riginally from Trinidad/Tobago, Edward Hartley holds the record of being the highest earning network marketer in the history of his homeland. From very humble beginnings, he came to the “land of opportunity” with his parents, who quickly climbed the social ladder through hard work and entrepreneurial zest. Living in New York city, Edward became a musician and financial analyst, but he didn’t feel fulfilled until he became a successful network marketer. Through mentorship and personal development he rose to the top of his company and built a global business. Today Edward delights in doing what he was born to do: providing people with financial education and a vehicle for economic improvement.—J.G.
What was your childhood like?
I was born on a small island in the Caribbean called Trinidad and Tobago. Until the age of six, I lived in a one-room house or shanty. I have one sister, and our entire family of four slept in one bed. My mother worked in a laundromat as a steam presser, and my dad was a taxi driver. They did everything to keep food on the table. We shared a common bathroom, which was more like an outhouse. The shower was outdoors in a center courtyard and there was a kitchen across the courtyard, so it was a communal living situation. In 1967 my mother left the family to go work in the U.S., which we considered the “promised land.” I was four when she left and I didn’t see her again till I was six. When I got to America, she had the greatest surprise for us: she had found an apartment! My sister and I shared a room, but we now had our own beds, which made me feel like a prince. That was in Brooklyn, New York, and my parents worked multiple jobs. My mother cleaned houses and cared for children, and my father did deliveries and drove trucks. Doing everything possible to get ahead, after a few years, my parents were able to save up enough money to buy a four-bedroom home in Queens. Now we were really moving up: not only did my sister and I have our own beds, we had our own rooms. I thought life was great. My parents always emphasized education, be-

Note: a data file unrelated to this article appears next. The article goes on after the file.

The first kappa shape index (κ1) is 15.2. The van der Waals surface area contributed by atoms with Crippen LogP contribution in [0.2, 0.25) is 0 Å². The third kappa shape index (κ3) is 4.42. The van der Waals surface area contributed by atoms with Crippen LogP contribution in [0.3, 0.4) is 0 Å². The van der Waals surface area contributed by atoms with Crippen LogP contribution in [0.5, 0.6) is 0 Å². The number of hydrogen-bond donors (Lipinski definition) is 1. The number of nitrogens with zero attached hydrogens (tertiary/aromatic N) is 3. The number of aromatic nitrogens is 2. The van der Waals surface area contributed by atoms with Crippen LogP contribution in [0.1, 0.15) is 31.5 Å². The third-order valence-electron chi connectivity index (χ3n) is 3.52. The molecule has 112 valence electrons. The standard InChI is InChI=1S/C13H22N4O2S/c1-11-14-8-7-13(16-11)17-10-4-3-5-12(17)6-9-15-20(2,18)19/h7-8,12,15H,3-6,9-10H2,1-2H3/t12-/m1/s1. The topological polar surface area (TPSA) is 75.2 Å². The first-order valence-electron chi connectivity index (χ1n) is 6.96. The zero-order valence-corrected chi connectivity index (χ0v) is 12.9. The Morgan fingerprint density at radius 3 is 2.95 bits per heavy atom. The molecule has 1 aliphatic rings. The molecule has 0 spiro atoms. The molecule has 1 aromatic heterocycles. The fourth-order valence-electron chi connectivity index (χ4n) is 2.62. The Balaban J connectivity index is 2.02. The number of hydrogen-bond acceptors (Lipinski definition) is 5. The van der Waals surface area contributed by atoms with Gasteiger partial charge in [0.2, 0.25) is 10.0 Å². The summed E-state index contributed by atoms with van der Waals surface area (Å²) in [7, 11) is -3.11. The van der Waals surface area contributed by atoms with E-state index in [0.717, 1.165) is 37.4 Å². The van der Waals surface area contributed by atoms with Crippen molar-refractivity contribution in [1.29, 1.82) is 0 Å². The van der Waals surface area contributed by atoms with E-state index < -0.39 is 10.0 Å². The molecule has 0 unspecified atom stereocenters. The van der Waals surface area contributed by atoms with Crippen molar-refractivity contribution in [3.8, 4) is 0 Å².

cause they did not get one. I excelled in school. I became a musician—I’m an accomplished pianist. I also completed a rigorous program at Brooklyn Tech, because I thought I was going to be an architect. I was always kind of entrepreneurial. My uncle had given me a camera when I was 13, and I started my first business in high school. I would go to school events and take pictures of the football players and the cheerleaders. Then I would offer them for sale. I would put up my money and produce these contact sheets, and then show up and say, “I have this great picture of you. You want to buy it?” That’s how I financed my final year of high school and going into college. College didn’t go exactly the way I wanted. I thought I’d be an architect, but I ran out of money. I ended up studying economics in a New York state college and I fell in love with finance. I cut my teeth working in financial services for the early stage of my career.
When did you discover network marketing?
At the age of 18, I went on a road trip with a friend I had known since 1969 when we lived in Brooklyn. He invited me and we ended up in Greensboro, North Carolina, where we attended a network marketing meeting. After the event, we got on a tour bus and drove past George Halsey’s house. He was a well-known leader and top earner in the company.
Our Jan/Feb 2017 issue theme is “To Love Is to Grow.” Dr. John C. Maxwell talks about his love for network marketing and a new class he is l...